Newspaper Page Text
The Lewiston Teller.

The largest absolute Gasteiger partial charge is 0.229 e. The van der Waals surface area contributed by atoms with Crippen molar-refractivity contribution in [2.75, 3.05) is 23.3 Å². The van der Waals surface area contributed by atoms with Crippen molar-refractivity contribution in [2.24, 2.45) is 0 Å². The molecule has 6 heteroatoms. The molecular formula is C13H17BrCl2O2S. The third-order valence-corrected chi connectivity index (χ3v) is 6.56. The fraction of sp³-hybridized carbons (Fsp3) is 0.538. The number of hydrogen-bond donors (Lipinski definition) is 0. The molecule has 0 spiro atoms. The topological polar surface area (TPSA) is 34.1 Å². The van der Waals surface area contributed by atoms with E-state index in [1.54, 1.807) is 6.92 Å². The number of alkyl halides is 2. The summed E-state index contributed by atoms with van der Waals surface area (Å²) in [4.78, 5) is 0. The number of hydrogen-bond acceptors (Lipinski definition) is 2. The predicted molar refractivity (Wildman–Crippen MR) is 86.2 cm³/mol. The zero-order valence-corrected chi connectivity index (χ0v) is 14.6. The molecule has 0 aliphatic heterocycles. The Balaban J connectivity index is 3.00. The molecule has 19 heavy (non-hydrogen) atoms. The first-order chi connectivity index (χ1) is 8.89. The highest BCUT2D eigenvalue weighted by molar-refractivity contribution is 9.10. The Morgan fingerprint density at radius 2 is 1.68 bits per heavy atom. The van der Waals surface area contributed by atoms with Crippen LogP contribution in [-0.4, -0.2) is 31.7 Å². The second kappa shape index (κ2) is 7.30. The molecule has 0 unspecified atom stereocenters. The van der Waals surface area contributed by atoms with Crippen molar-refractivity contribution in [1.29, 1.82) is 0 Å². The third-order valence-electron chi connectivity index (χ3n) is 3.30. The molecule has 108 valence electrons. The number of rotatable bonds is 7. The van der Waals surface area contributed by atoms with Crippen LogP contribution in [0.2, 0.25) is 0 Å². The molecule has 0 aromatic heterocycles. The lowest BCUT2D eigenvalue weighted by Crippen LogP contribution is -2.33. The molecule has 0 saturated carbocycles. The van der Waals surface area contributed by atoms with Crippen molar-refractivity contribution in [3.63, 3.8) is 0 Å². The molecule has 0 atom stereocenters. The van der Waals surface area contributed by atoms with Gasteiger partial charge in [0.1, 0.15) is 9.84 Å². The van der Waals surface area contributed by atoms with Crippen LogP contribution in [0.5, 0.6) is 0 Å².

Volume 25 LEWISTON, IDAHO, THURSDAY, JUNE 13, 1901 Number 37 Our Stock of WALL PAPER IS NEW, UP-TO-DATE AND WELL SELECTED.. ..P RICKS FROM THE VERY CHEAPEST TO THE BEST GRADES IN GRAIN....LOOK AT SAMPLES AND BE CONVINCED DENT & BUTLER DRUGGISTS © ;.v. ► L i To make good bread must have a stove or steel range bake it that will well. To : insure : this get &&&&&&& FLETCHER HARDWARE COMPANY 1 The Greatest Shirt Bargain EVER IN LEWISTON The eastern representative of the Monarch Shirt Company was here Tuesday and we have entered into an agreement with them to handle their goods exclusively, they in return giving us the sole agency for Lewiston and adjoining territory. For that reason we will close out the lines we have heretofore carried, namely: "Wilson Brothers," "The Eclipse" and the "Gold and Silver." The cost and former selling price cuts no odds in his sale; they are all going at one Î rice; not a shirt in the lot worth less than $1.25 and from that up to 2 50. A glance into our west window will couvnce you of these facts now is your opportunity. This is the sale you want to atteud. We have no hard sizes we are trying work oif; any size you please to be found here. No extra charge for sizes. They all go. CHOICE EACH Boys' Silver Shirts 25c Each «£ ''Oif \(|!.N|S I (U? I A N [)A I'D PAI I I I'NS mmmmrnm, 0. A. KJOS Boys' Clothing That Wears That is the kind we sell. Our boys' clothing ia not thrown together in an effort to produce something as cheaply as possible, but is most carefully made, so as to produce a garment as good aa can be made at a given price. Almost all our boys' clothing has the pants made with the crotch seams taped and double sewed, so aa to do away with all possibility of ripping. They also have double seats and double knees. The coats and vests are also made up in a most thorough and substan tial manner, and for style and fit our goods have no eqnal. If you buy your boys'clothing of us, your parse will have that "fall feeling," a moat desirable quality; whereas, if you throw away your money for aome of the trash other dealers have the nerve to offer you, your purse will suffer of chronic emptiness. THE FAIR i > i \ i i i i i i LEWISTON'S ONE-PRICE STORE Badly frighUnad. A number of boys were out fishing along Bear creek, near Kendrick, when one: fell into the water. His comrades ran away to get an ax to eût a pole to rescue him. When they returned young Kirkendall was dead in water ahallow enough to be waded. Four seta of two-color Fourth of July posters wore seat ont from tfee Tsujul job rooms this weak. Phenomenal Growth. The annual meeting of the grand camp of Modern Woodmen is now in session in St. Paul. The report of the'Head Con sul shows a membership of 630,000, with a total insurance of more than one billion dollars. The local lodge here ia in flourishing condition. The Kettenbach Grain Co, is preparing to erect a large warehouse cut of the city along the N. P. tracks. JULY THE FOURTH Citizens in the Vicinity of Lewiston are Wide Awake. THE SPIRIT OF THE FATHERS Still Live* in the Heart* of the People—Where They Will Pub licly Celebrate. Not since the Declaration of Inde pendence was made has there been a time when the American people have bad greater occasion to renew their faith in the blessings of constitutional govern ment. It is truly a year in which we may well contemplate our nation's great ness, the causes which have led to its greatness, aud resolve that nothing shall ever swerve us from perpetuating the constitution as written aud adopted. The people of Lewiston will have 110 public celebration. But a member of of private parties will be made up. Others will go to nearby town to enjoy the day. The prosperous town of Peck is out with a large red poster telling of their preparations for that day. The day will conclude with an entertainment in the evening. Rev. Mr. Beach delivers the oration. The people in the vicinity of Harpster advertise their event in red, white and blue. All kinds of sports, with speaking and aiuging in the day time. At night fireworks and a grand ball will end the celebration. Lawyer Nugent of Grange ville is the orator. At Elk City, so a red, white and blue poster says, there will be speaking aud sports of all kinds with a fine dance in the evening. The principal event will be a rock drilling contest for which $200 cash prize is offered. At Nezperce, never behind in anything, the day will be an event long to be re membered, Hon. I. N. Smith will de liver the oration. Anvils will make noise all day and into the stillness of starry night. There are horse races with good pursea, and purses for bicyclists, sprinters and good guessers. Two grand theatri cal performances, afternoon and evening. Up at Asotin there will be an old fashioned Fourth. The people up there are preparing for either rain or shine, and to make the visitors feel that they are' the beat entertainers on earth. Speaking, dancing, and sports until one will be glad to quit are on the program. Genesee and Tumalum are to celebrate July 4th. Tumalum ia a red hot little place over in Washington, where the people know how to have a good time, Hon. Charles S. Voorheea, of Spokane will deliver the oration Jnly 4 at Grange ville. He ia a son of the illustrious Indiana statesman, D. W. Voorheea. and like his noted father, is a great speaker. The Right Track. Co-operation is constantly coming more and more into evidence among the retail grocers of this country. A number of prominent grocers of Chicago have organized and incorporated what will be known as the Chicago Grocers' exchange, The members of the exchange are in business on the west side and have or ganized for the purpose of pooling their purchases in order to buy on an equality with the department 'stores and price cutters. Herein lies a bint which may be of value to retailers generally in so lution of the department store evil. The chief object of the exchange is the pur chase of goods in large quantities for the saving affected thereby. Leading staple articles will be bought in car lots and distributed among the members of the exchange at prices lower than indi viduals can buy tveu the same quanti ties. This is essentially an age of co-op eration aad ot business concentration. especially in the United States. If gro cers are to keep up with the procession they must learn to act together. "I11 uniou there is strength." We are glad to note these evidences of business asso ciation and co-operation among the retail ers, for, doubtless, this will he one ol the great factors which will largely assist them in solving the many questions which are coming up before them and the many perils which are confronting them ill these days of industrial transfor mation.—New West Trade. THE WINDY CIRCUS MAN Will Tomorrow Erect His City of Snow White Tents in Lewiston. The circus is old as time, and, like wine, improves with old age. It found a soft place in the heart of the old man who today totters along supported by a cane, and though scores of years separate him from his youth, and many important events, and names of his little school mates have been forgotten; though there is no picture on memory's walls of his first golden haired sweet heart, and even the day upon which the wedding bells sounded upon his ears is among the lost, he will be able to tell all about the loug trip out along a dusty road hours before the golden sunburst became resplendent in the eastern sky, when he went "out to meet the circus." Tomorrow some little boy will see his first circus, and it will live in his mem ory until death. Every circus that comes will find him an interested spectator at the unloading. The parade, with its gaily caparisoned horses, its infernal old caliope and superb brass band, aud rep resentations from mythology will have its same irresistable charm. He will go tomorrow with papa; some other time by himself, then with his sweet heart, aud with wife. Aud at last will be seen on the highest seat—a man with silvery hair, and a half score of grand children about him who will drink red lemonade, feed the animals peanuts, aud live in a veritable heaven on earth, just as grand pa did years and years ago. So the American circus can never lose popularity. Each generation adds its complement to its patrons. The same old animals, the same spangled riders, vaulters, contortionists may be there. But the circus is ever new. Tomorrow there will be the same gen tlemanly agents passing through the audience with tickets to the concert, just 'one hour before the big show closes," and it will take place on an elevated platform, and the living wonders drawn from every clime, and taken front every water and will positively be seen. Then, too, the old clown will sing a truly up to-date song, and give the audience chance to secure a first-class musical education and a collection of songs suf ficient to overstock heaven's own choirs ters, all for the small sum of ten cents, The jokes of ancient Egypt revised and up-to-date will be thrown in. It makes but little difference what in conveniences may arise, or how much people kick, declaring "that's the last circus for me," they will be there just the same, unless death intervenes, and en joy it all. Without the circus life would be a long dreary waste. It costs hundreds of dol lars to visit Africa where the lion lives. The circus gives one a chance to see life from every clime for 50 cents. Who will kick on spending 50 cents to see exactly the same sights be would see if he were to visit the jungles of Africa or other lauds? Besides, he saves himself the awful danger of destruction either from poiaonoua reptiles, savage beasts or ma ligant fevers. Now just turn over the pages of your memory tomorrow and see if this is not your idea of a circus. The writer knows it ia as true as holy writ of himself, so far in life, and be will be one among tbe thousands who will help feed the lions and pay tbe salary of "the old clown. Selah! Aged Veteran Passes Away. Mark Hobart, aged 73, brother of Henry Hobart, died last Friday night at about 11 o'clock. Deceased lived on American ridge for a number of years and came over Friday ~on a visit to his people who live near Mobler. Arriving there near dusk he partook of a hearty tapper and excepting the natural wear! nets of a long ride, was apparently good health. However at about eleven o'clock at night he took suddenly sick and in lean than fifteen minutes was dead man, having succumbed to heart failure. He wot buried Sunday at tbe Nezperce cemetry.—Nezperce Herald. ALL IN SIGHT let so Is What the San Fran cisco Army Thefts Amount to. BOLD MERCHANTS ADVERTISE GOODS for Sale Belonging to the Govern ment-Cuba Accepts—Butchers on a Strike. San Francisco, June 12.— General Sliafter and Colonel Maus, inspector-gen eral of the department of California, and the federal grand jury are investigating many reports of fraud committed in the commissary branch of the armv service in this city. That the reports seem to be based on something more substantial than idle rumors is evidenced by tbe dis closures following the arrest of Loui* Abram and Son. dealers in sedônd hand clothing. For two or three years the government has been systematically robbed of cloth ing aud provisions until the loss has reached nearly a million dollars. Several thousand dollars worth of goods were recovered, and the large steal of 200,000 pounds of grain is yet to he uncovered. Havana, June 12—The Platt anieud meut lias been accepted by the constitu tional convention. The butchers in San Francisco are out on a strike. Over 1000 men laid down their tools because the uniou card was not displayed iu union shops, as required by the taws of the Meat Cutters' associa tion. New York, June 15—The Herald to morrow will say of the machinists' strike aud the National Metal Trades' associa tion's recent action. "At the headquarters of the striking machinists in this city yesterday a cable was received from the Amalgamated So ciety of Engineers in London promising financial aid. This society is the strong est trade's union iu the world, and is said to have over (8,000,000 in its treasury. The American Federation of Labor will tax ita two million members ten cents each for the striking machinists." Chicago, June 12.—The intense heat here resulted in seven prostrations. A severe thunder storm caused much dam age in the city. Of tect is of all at a Getting Better. Washington, June 12. —Dr. Rixey, on leaving the White House tonight after his usual late call, said: "Mrs. McKinley is getting along very nicely. Her improvement continues steadily. The heat is not affecting her materially." Believe in Temperance. Tacoma, June 12. —The grand lodge of Masons today rescinded the resolution I A Perfect Form j IS A THING OF BEAUTY AND A JOY FOREVER The result la obtainable by usina the SAHLIN... The FASHION adopted two years ago recognizing negro masonry. Another attempt was made to let down the bars on the liquor question so that Masons could engage in tbe saloon business, but it was almost unaniniouslv voted down. IDAHO'S NEW STATE PRISON Stone and Iron Nearly Completed—Rooms For 400 Prisoners. When the plans as designed by Archi tect Tourtelotte are fully carried out Idaho will have one of the best cell buildings in the United States. When it considered that the expense for labor will he largely saved through the work of the convicts, and that the material is secured entirely iu the stoue quarry within the penitentiary grouuds, tbe wisdom of the authorities in making these improvements is evident. The cell room in the small buildings now in use is all utilized and there is already a need for more amt better accommodations. The new cell house will be sufficient to furnish room for about 400 prisoners, or at least three times the number now con fined in the penitentiary. Those who have viewed the building during its construction have generally admired its plan and arrangement and are impiessed with ita big size, 40x182 feet in the clear. The foundation con sists of large stones, 4 1 j feet wide by from 4 to 6 feet long aud 3 feet thick, with rubble stone upon tile footing 3 ü feet wide and 2 feet high. This is brought a little above the surface of the ground aud the walls are here commenced, con sisting of good and solid dressed stone and built 2J-4 feet thick, with windows and doors at proper places, with steel grates on all tbe windows. The walls when completed will be 33 feet high above the surface, and they are now com pleted up to about 30 feet. There is yet much work to be done in building the inside walls, which will be of brick and stone, but much of this work will wait until it is decided which kind of cell will be used. One of the most ornamental and useful features of the new structure will be a huge tower over 100 feet in height, from which a commanding, view of tbe whole country will be gained. A prisoner in at tempting to escape would be in full view from this high altitude, and it is needless to say that effective work could be done with a rifle iu the unerring hands of a guard.—Boise News. City Election. The city election Tuesday called forth the average interest of former years. In some instances the contest waxed ex ceedingly warm, but such was the char acter of the opposing friends that no un* pleasant recollections of the event re. main. The only real contest was for city mar shal between John Roos, prisent incum bent, and William Schuldt, night police men. These gentlemen, with their many friends, aroused interest not exceeded by* the presidential campaign last fall. Tbe result showed that the force behind Mr. Schuldt was too great for his worthy op ponent, he receiving 483 votes to 311 for Mr. Roos. > In the aldermanic contests the citizens' candidates were successful by decisive majorities. The following is tbe list of candidate aud the vote as cast: Mayor, J. H. Skin ner, 627; treasurer, S. Leslie Thompson, 601; marshal, William Schuldt, 483; J. P. Roos, 311. Councilmen—First ward—C. A. Hastings, 192; Second ward—Prank Cole, 206; George H. Lake, 129; Third ward—George Frost, 84, I. H. Brae bears, 58. IF I Wer« Jum. ' The zephys mild would come and go And never a fall of snow, "But I am not June."